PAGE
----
Japanese Knotweed: Weed Control

Department for Environment, Food and Rural Affairs written question – answered at on 19 October 2023.

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Photo of Julian Knight Julian Knight Independent, Solihull

To ask the Secretary of State for Environment, Food and Rural Affairs, what steps she is taking to tackle Japanese knotweed.

Photo of Mark Spencer Mark Spencer The Minister of State, Department for Environment, Food and Rural Affairs

The Government recognises the threats posed by invasive species, including Japanese knotweed, and has a comprehensive Great Britain Non-native Species Strategy designed to co-ordinate action to tackle these threats.  Defra funds biocontrol research to tackle Japanese knotweed. It is hoped that this will provide a cost and time effective way of managing this species. This research has identified the psyllid Aphalari itadori, (a sap-sucking insect), as a biological control agent for tackling Japanese Knotweed. Information about the research can be found on the Japanese Knotweed Alliance website.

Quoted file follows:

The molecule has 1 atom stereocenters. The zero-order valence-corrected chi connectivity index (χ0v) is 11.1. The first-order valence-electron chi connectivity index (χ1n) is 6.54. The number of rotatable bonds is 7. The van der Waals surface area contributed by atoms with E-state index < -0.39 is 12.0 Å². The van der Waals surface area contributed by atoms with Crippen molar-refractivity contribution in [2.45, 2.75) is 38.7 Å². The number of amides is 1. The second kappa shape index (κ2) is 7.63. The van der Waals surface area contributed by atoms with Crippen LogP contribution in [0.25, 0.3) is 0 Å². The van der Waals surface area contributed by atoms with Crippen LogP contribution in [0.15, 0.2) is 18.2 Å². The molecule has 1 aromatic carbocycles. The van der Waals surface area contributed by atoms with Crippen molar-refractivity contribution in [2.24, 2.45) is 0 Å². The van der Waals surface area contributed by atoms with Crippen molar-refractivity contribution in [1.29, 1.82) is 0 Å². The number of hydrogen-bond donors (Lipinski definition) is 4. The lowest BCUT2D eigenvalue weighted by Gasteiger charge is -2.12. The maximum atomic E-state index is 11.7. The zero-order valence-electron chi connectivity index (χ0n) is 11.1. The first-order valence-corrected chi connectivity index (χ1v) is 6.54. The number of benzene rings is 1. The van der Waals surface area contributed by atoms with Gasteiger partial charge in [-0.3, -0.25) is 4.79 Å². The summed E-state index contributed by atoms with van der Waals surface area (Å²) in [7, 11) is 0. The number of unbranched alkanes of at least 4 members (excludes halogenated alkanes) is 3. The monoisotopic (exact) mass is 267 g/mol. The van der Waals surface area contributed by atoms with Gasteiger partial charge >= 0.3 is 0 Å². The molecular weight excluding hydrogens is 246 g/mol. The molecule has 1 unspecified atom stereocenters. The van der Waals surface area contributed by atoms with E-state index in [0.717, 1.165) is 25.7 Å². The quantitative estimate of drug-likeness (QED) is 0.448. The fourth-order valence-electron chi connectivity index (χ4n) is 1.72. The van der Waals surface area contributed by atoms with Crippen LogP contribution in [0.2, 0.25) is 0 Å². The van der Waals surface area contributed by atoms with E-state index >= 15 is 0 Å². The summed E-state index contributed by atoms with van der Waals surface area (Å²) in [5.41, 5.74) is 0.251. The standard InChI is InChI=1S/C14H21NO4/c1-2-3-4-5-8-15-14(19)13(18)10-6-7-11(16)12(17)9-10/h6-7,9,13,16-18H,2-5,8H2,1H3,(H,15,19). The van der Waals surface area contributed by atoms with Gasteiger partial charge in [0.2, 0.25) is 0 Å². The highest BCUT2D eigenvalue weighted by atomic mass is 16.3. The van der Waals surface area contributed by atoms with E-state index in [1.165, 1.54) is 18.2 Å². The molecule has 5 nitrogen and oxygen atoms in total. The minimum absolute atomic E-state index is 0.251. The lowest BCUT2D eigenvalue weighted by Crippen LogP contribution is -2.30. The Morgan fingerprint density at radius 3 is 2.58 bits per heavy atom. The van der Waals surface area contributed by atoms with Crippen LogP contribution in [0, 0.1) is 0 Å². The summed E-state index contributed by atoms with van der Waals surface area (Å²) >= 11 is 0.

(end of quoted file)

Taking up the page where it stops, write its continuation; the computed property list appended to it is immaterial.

Local Action Groups, with support from Government, are actively involved in reducing and eradicating Japanese knotweed.

Japanese knotweed is listed on Schedule 9 of the Wildlife and Countryside Act 1981, which makes it an offence to allow the plant to escape or cause it to grow in the wild. The Government has developed guidance on how to prevent the spread of Japanese knotweed and other harmful weeds, as well as how to treat and dispose of them, which can be found on GOV.UK:

How to stop invasive non-native plants from spreading - GOV.UK (www.gov.uk)

The Government also run awareness raising campaigns such as ‘Be Plant Wise’ and Invasive Species Week, as well as providing species information and online training materials on biosecurity on the GB NNSS website.

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